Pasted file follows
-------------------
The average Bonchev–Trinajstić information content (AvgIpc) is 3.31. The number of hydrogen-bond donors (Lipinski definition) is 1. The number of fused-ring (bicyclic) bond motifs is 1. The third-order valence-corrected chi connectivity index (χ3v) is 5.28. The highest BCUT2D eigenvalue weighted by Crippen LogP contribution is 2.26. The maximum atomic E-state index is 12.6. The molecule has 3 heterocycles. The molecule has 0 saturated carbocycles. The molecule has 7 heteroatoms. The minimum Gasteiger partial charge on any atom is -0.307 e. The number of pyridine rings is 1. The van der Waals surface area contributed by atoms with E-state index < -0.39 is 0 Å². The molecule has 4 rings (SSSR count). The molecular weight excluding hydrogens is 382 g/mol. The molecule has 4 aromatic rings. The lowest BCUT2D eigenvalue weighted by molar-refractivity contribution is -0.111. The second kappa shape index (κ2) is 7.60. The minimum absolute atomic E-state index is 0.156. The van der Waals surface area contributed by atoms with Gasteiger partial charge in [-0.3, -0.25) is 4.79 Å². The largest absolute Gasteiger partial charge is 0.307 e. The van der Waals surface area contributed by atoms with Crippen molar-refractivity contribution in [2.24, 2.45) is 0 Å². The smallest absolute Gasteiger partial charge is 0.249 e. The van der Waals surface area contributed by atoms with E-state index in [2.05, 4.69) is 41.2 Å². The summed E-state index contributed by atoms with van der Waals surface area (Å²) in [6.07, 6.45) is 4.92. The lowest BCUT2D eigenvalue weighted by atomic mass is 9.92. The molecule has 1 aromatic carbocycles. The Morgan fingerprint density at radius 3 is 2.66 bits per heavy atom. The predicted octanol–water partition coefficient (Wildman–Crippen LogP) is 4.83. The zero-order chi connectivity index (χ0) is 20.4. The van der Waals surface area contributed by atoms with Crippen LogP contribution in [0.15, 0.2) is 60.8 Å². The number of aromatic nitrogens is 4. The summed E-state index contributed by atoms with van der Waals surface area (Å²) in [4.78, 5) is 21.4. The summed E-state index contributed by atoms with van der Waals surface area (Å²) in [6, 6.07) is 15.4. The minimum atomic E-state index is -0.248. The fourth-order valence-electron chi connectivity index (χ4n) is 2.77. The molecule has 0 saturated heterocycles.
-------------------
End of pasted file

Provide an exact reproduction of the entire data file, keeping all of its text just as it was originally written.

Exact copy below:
The average Bonchev–Trinajstić information content (AvgIpc) is 3.31. The number of hydrogen-bond donors (Lipinski definition) is 1. The number of fused-ring (bicyclic) bond motifs is 1. The third-order valence-corrected chi connectivity index (χ3v) is 5.28. The highest BCUT2D eigenvalue weighted by Crippen LogP contribution is 2.26. The maximum atomic E-state index is 12.6. The molecule has 3 heterocycles. The molecule has 0 saturated carbocycles. The molecule has 7 heteroatoms. The minimum Gasteiger partial charge on any atom is -0.307 e. The number of pyridine rings is 1. The van der Waals surface area contributed by atoms with E-state index < -0.39 is 0 Å². The molecule has 4 rings (SSSR count). The molecular weight excluding hydrogens is 382 g/mol. The molecule has 4 aromatic rings. The lowest BCUT2D eigenvalue weighted by molar-refractivity contribution is -0.111. The second kappa shape index (κ2) is 7.60. The minimum absolute atomic E-state index is 0.156. The van der Waals surface area contributed by atoms with Gasteiger partial charge in [-0.3, -0.25) is 4.79 Å². The largest absolute Gasteiger partial charge is 0.307 e. The van der Waals surface area contributed by atoms with Crippen molar-refractivity contribution in [2.24, 2.45) is 0 Å². The smallest absolute Gasteiger partial charge is 0.249 e. The van der Waals surface area contributed by atoms with E-state index in [2.05, 4.69) is 41.2 Å². The summed E-state index contributed by atoms with van der Waals surface area (Å²) in [6.07, 6.45) is 4.92. The lowest BCUT2D eigenvalue weighted by atomic mass is 9.92. The molecule has 1 aromatic carbocycles. The Morgan fingerprint density at radius 3 is 2.66 bits per heavy atom. The predicted octanol–water partition coefficient (Wildman–Crippen LogP) is 4.83. The zero-order chi connectivity index (χ0) is 20.4. The van der Waals surface area contributed by atoms with Crippen LogP contribution in [0.15, 0.2) is 60.8 Å². The number of aromatic nitrogens is 4. The summed E-state index contributed by atoms with van der Waals surface area (Å²) in [4.78, 5) is 21.4. The summed E-state index contributed by atoms with van der Waals surface area (Å²) in [6, 6.07) is 15.4. The minimum atomic E-state index is -0.248. The fourth-order valence-electron chi connectivity index (χ4n) is 2.77. The molecule has 0 saturated heterocycles.